In the face of growing competition in the streaming music market, Rdio, a four-year-old service that charges for online subscriptions, has moved into a new phase with abundant free music — as well as free music’s ever-present companion, advertising.
“What we’ve learned collectively over the last few years,” said Anthony Bay, Rdio’s chief executive, “is that the most successful models are freemium models.”
As The New York Times reports today, Rdio has done well over the past few years, but it is clear that other competitors (most notably Spotify) have been doing far better by placing a strong focus on a freemium business model. As a result, today's updates to Rdio aren't much of a surprise to me, but I'm glad they have also taken the time to once again refine the design of their apps.
For those curious, the free version of Rdio will be available in 20 countries initially and will allow unlimited access to stations. Rdio Unlimited will unlock the ability to play albums and playlists, as well as remove ads for $9.99.
Rdio’s move is a result of a deal with the radio network Cumulus Media that was announced a year ago, in which Cumulus was granted an equity stake of at least 15 percent in Rdio’s parent company, Pulser Media, in exchange for providing content and promotional services that Cumulus says are worth $75 million over five years.
The new design is not a major departure from their existing designs, but rather a welcome refinement. For example the new apps get rid of the confusing to distinguish 'Heavy Rotation' and 'Top Charts' sections and are instead replaced with a far more understandable section called 'Trending'. There is also a new 'Browse' section which has curated Rdio stations into various categories including 'Top Stations', 'Aussie Hits', 'Alternative' and 'Fitness'.
The other big new feature isn't actually available yet, but there will also be a 'Home' tab which promises to be "an evolving feed of personalized music stories that surfaces the best of Rdio in a single destination". It'll be built from what you listen to, your friends listening activity, recommendations from Rdio, and other factors. On the whole it seems like a more advanced music discovery tool than the currently available 'Recommendations' page, which is mostly based on your music listening habits.
Popular music tagging app Shazam received a major update today, which adds full track playback capabilities powered by Rdio.
From the Rdio blog:
Today, we’re thrilled to announce that we are growing our team with the acquisition of TastemakerX, a leading music discovery and curation service. Based in San Francisco, TastemakerX was founded in 2011 to help artists connect with fans. TastemakerX enables listeners to discover new music, build and listen to virtual collections, and view artists based on social discovery.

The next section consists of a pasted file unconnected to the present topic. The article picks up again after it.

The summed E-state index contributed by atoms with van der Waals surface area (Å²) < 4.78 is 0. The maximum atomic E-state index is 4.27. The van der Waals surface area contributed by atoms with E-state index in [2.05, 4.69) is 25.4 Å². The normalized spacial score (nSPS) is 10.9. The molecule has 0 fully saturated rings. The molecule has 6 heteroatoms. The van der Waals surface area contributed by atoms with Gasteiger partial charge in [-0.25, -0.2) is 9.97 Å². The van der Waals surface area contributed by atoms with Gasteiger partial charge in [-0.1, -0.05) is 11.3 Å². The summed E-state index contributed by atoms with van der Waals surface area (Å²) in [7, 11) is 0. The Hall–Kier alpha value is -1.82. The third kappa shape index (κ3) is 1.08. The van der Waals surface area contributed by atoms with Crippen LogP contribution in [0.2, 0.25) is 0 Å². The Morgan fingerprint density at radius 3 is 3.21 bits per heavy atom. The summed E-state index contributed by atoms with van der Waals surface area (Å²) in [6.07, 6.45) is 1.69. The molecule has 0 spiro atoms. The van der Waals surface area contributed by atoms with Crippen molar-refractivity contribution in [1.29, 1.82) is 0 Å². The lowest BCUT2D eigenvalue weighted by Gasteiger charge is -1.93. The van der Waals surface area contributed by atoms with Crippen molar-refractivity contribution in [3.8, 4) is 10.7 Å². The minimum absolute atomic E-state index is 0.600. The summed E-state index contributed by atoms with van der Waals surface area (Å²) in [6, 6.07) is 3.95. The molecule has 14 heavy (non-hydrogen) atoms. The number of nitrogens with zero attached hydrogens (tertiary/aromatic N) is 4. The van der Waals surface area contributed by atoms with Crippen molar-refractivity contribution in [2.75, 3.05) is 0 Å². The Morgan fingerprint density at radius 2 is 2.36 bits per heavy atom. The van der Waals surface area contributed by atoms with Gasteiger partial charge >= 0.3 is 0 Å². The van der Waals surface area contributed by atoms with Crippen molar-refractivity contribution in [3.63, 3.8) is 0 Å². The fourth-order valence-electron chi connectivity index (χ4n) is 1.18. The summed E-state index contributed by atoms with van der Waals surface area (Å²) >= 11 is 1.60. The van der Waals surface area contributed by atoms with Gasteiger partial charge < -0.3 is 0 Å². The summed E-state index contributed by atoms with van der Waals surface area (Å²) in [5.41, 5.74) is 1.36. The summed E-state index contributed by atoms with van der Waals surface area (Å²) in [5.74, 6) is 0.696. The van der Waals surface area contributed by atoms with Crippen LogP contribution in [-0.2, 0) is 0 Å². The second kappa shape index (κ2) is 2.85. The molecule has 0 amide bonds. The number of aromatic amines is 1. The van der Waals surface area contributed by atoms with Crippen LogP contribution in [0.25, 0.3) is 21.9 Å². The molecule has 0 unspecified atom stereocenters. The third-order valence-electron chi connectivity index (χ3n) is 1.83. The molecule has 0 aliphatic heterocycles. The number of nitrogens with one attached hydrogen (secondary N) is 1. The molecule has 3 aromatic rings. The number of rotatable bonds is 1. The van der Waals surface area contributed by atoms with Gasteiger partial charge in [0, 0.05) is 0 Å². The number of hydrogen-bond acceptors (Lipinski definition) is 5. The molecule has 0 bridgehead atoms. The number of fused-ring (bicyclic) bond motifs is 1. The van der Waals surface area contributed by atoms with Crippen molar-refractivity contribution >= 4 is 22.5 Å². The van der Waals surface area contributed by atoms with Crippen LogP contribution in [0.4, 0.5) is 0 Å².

The interesting part, as noted by Brad Hill at RAIN News, is that this acquisition follows the news of Spotify acquiring The Echo Nest (the leading music intelligence company) back in March, when I purposefully included a note on third-party services using it for essential music discovery/recommendation features.
Rdio announced they'd stop using The Echo Nest after the company was acquired (smart and obvious move). Here's a VentureBeat article from last year with more details on TastemakerX.
In a post published on their official blog last week, music streaming service Rdio has announced that they've started a conversion process to offer their entire catalog in higher quality:
As the initial step in this program, Rdio has begun to convert its entire existing catalog to the AAC format and will deliver 320KbPS as our new standard — without increasing our price. In addition, and as part of our ongoing commitment to the artist community, Rdio will work closely with artists and labels from around the world to continue to raise the bar higher on streaming quality where sufficient network bandwidth exists, and to improve stream delivery in markets around the world where network quality and bandwidth are often inconsistent.
Since its launch, Rdio has always streamed at a highest quality of 192kbps, with variable bitrates for mobile devices. Rdio is the latest music service to start offering 320kbps streams, as both Spotify and Beats Music already provide higher quality to paid subscribers (Beats Music included the option since day one).
Music streaming service Rdio has today released an update to their iOS app that brings a new design for Profile views, a sleep timer, and various UI improvements for iOS 7.
The Rdio app has been regarded as one of the iOS 6 apps that, in hindsight, got the design of iOS 7 right before Apple even unveiled iOS 7, but, after the release of the OS in September, Rdio hasn’t done much to turn what was a forward-looking iOS 6 app into a real iOS 7 app. Today, version 2.5.4 shows an iOS 7 keyboard for search and it brings subtle changes to backgrounds, but otherwise Rdio hasn’t received a major redesign for iOS 7 yet.
Profiles views have been updated, showing avatars in the middle of the screen on a blurred background of the profile picture itself. The new design is available for both your personal profile and other people’s profile views, and it gives you easier access to a person’s “FM” station as well as the song they last played on Rdio.
In this update, Rdio also included a sleep timer feature: from the Settings, you can choose to automatically stop music playback after 15 to 120 minutes, which is a handy addition for people who like to put on some music before bedtime. You can get Rdio 2.5.4 on the App Store.
In a move that doesn't come as a surprise following Apple's entrance in the online radio space with iTunes Radio, music streaming Rdio is announcing today that the "Stations" feature will be free for all non-subscribers. Until today, people could try out Rdio's full feature set for 14 days, then sign up at $9.99 per month; after today, Stations will remain always available -- without the 14-day limitation -- in Rdio's mobile apps.
We’re inviting everyone to listen to all of Rdio’s stations, drawing from over 20 million songs, through our mobile apps for iOS and Android without ever pulling out the plastic. Even if your subscription or trial has ended, you’ll be able to choose from 10 different station types — including stations based on artist, song, and over 400 genres plus You FM, a personalized station based on your listening habits — so you can keep the music playing for as long as you want at no cost to you.